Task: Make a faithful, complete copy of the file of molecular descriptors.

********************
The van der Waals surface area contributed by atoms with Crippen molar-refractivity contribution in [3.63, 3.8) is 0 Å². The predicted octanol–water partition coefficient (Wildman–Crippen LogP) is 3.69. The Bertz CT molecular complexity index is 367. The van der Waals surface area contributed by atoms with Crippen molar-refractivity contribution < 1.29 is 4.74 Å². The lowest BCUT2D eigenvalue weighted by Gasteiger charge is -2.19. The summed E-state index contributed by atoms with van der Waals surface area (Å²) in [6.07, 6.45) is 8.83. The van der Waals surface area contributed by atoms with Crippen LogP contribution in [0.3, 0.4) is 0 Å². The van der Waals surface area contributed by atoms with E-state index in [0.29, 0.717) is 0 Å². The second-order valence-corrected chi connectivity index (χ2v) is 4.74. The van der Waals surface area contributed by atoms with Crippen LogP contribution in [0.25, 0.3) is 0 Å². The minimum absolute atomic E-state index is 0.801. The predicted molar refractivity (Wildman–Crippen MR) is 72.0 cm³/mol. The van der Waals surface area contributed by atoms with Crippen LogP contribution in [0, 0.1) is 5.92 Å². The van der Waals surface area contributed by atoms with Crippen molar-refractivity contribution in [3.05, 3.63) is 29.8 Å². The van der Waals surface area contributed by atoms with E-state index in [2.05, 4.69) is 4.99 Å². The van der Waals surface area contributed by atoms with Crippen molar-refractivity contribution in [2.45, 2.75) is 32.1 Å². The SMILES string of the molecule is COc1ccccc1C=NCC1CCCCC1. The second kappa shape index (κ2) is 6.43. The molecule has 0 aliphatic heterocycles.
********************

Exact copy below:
The van der Waals surface area contributed by atoms with Crippen molar-refractivity contribution in [3.63, 3.8) is 0 Å². The predicted octanol–water partition coefficient (Wildman–Crippen LogP) is 3.69. The Bertz CT molecular complexity index is 367. The van der Waals surface area contributed by atoms with Crippen molar-refractivity contribution < 1.29 is 4.74 Å². The lowest BCUT2D eigenvalue weighted by Gasteiger charge is -2.19. The summed E-state index contributed by atoms with van der Waals surface area (Å²) in [6.07, 6.45) is 8.83. The van der Waals surface area contributed by atoms with Crippen LogP contribution in [0.3, 0.4) is 0 Å². The van der Waals surface area contributed by atoms with E-state index in [0.29, 0.717) is 0 Å². The second-order valence-corrected chi connectivity index (χ2v) is 4.74. The van der Waals surface area contributed by atoms with Crippen LogP contribution in [0.25, 0.3) is 0 Å². The minimum absolute atomic E-state index is 0.801. The predicted molar refractivity (Wildman–Crippen MR) is 72.0 cm³/mol. The van der Waals surface area contributed by atoms with Crippen LogP contribution in [0, 0.1) is 5.92 Å². The van der Waals surface area contributed by atoms with Crippen molar-refractivity contribution in [3.05, 3.63) is 29.8 Å². The van der Waals surface area contributed by atoms with E-state index in [2.05, 4.69) is 4.99 Å². The van der Waals surface area contributed by atoms with Crippen molar-refractivity contribution in [2.45, 2.75) is 32.1 Å². The SMILES string of the molecule is COc1ccccc1C=NCC1CCCCC1. The second kappa shape index (κ2) is 6.43. The molecule has 0 aliphatic heterocycles.